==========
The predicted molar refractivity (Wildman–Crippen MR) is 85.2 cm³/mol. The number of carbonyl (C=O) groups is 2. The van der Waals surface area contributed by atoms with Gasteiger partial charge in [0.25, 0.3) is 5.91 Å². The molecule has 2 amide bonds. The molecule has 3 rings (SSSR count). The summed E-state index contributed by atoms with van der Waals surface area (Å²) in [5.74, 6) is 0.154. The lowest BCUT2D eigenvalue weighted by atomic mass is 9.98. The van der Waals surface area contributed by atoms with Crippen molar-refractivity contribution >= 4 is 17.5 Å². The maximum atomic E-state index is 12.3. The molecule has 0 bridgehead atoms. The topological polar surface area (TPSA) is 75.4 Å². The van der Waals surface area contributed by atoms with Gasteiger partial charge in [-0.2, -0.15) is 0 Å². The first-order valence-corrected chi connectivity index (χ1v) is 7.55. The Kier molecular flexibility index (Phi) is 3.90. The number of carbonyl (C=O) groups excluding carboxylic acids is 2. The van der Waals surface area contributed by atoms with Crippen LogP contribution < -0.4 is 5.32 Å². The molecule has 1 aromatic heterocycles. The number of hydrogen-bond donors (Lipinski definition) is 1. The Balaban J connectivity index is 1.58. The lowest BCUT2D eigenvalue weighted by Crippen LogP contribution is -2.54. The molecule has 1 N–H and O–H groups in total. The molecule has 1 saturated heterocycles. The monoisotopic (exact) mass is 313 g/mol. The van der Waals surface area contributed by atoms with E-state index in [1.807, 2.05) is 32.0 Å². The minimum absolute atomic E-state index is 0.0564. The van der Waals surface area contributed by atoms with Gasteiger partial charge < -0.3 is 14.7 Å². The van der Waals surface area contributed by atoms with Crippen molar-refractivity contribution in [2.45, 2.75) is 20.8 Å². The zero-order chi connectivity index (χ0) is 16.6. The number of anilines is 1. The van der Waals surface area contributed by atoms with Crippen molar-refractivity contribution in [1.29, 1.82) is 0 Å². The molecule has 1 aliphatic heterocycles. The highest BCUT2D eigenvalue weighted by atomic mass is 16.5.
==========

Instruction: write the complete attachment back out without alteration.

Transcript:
The predicted molar refractivity (Wildman–Crippen MR) is 85.2 cm³/mol. The number of carbonyl (C=O) groups is 2. The van der Waals surface area contributed by atoms with Gasteiger partial charge in [0.25, 0.3) is 5.91 Å². The molecule has 2 amide bonds. The molecule has 3 rings (SSSR count). The summed E-state index contributed by atoms with van der Waals surface area (Å²) in [5.74, 6) is 0.154. The lowest BCUT2D eigenvalue weighted by atomic mass is 9.98. The van der Waals surface area contributed by atoms with Crippen molar-refractivity contribution >= 4 is 17.5 Å². The maximum atomic E-state index is 12.3. The molecule has 0 bridgehead atoms. The topological polar surface area (TPSA) is 75.4 Å². The van der Waals surface area contributed by atoms with Gasteiger partial charge in [-0.2, -0.15) is 0 Å². The first-order valence-corrected chi connectivity index (χ1v) is 7.55. The Kier molecular flexibility index (Phi) is 3.90. The number of carbonyl (C=O) groups excluding carboxylic acids is 2. The van der Waals surface area contributed by atoms with Crippen LogP contribution < -0.4 is 5.32 Å². The molecule has 1 aromatic heterocycles. The number of hydrogen-bond donors (Lipinski definition) is 1. The Balaban J connectivity index is 1.58. The lowest BCUT2D eigenvalue weighted by Crippen LogP contribution is -2.54. The molecule has 1 N–H and O–H groups in total. The molecule has 1 saturated heterocycles. The monoisotopic (exact) mass is 313 g/mol. The van der Waals surface area contributed by atoms with E-state index in [1.807, 2.05) is 32.0 Å². The minimum absolute atomic E-state index is 0.0564. The van der Waals surface area contributed by atoms with Gasteiger partial charge < -0.3 is 14.7 Å². The van der Waals surface area contributed by atoms with Crippen molar-refractivity contribution in [2.45, 2.75) is 20.8 Å². The zero-order chi connectivity index (χ0) is 16.6. The number of anilines is 1. The van der Waals surface area contributed by atoms with Crippen molar-refractivity contribution in [1.29, 1.82) is 0 Å². The molecule has 1 aliphatic heterocycles. The highest BCUT2D eigenvalue weighted by atomic mass is 16.5.